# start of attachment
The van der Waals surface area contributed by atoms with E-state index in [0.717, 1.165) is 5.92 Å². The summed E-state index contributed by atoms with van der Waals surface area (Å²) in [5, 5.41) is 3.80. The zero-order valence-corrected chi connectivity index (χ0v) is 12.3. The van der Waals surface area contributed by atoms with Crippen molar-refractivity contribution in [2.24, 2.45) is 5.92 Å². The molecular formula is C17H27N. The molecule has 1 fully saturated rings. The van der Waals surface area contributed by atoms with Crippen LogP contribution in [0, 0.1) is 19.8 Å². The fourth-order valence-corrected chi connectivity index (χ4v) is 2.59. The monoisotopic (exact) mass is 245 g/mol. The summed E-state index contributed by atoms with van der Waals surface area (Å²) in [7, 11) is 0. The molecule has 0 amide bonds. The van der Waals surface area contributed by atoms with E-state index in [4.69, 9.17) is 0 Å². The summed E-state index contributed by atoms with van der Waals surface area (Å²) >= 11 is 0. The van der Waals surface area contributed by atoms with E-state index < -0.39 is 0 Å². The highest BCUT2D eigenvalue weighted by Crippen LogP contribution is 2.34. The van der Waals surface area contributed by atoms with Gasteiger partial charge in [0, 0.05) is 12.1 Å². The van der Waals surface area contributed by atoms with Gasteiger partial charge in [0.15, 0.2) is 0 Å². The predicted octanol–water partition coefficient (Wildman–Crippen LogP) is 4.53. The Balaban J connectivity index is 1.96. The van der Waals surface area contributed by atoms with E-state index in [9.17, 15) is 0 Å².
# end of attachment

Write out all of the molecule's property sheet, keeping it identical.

The van der Waals surface area contributed by atoms with E-state index in [0.717, 1.165) is 5.92 Å². The summed E-state index contributed by atoms with van der Waals surface area (Å²) in [5, 5.41) is 3.80. The zero-order valence-corrected chi connectivity index (χ0v) is 12.3. The van der Waals surface area contributed by atoms with Crippen molar-refractivity contribution in [2.24, 2.45) is 5.92 Å². The molecular formula is C17H27N. The molecule has 1 fully saturated rings. The van der Waals surface area contributed by atoms with Crippen LogP contribution in [0, 0.1) is 19.8 Å². The fourth-order valence-corrected chi connectivity index (χ4v) is 2.59. The monoisotopic (exact) mass is 245 g/mol. The summed E-state index contributed by atoms with van der Waals surface area (Å²) in [7, 11) is 0. The molecule has 0 amide bonds. The van der Waals surface area contributed by atoms with E-state index in [4.69, 9.17) is 0 Å². The summed E-state index contributed by atoms with van der Waals surface area (Å²) >= 11 is 0. The van der Waals surface area contributed by atoms with E-state index < -0.39 is 0 Å². The highest BCUT2D eigenvalue weighted by Crippen LogP contribution is 2.34. The van der Waals surface area contributed by atoms with Gasteiger partial charge in [0, 0.05) is 12.1 Å². The van der Waals surface area contributed by atoms with Gasteiger partial charge in [0.15, 0.2) is 0 Å². The predicted octanol–water partition coefficient (Wildman–Crippen LogP) is 4.53. The Balaban J connectivity index is 1.96. The van der Waals surface area contributed by atoms with E-state index in [9.17, 15) is 0 Å².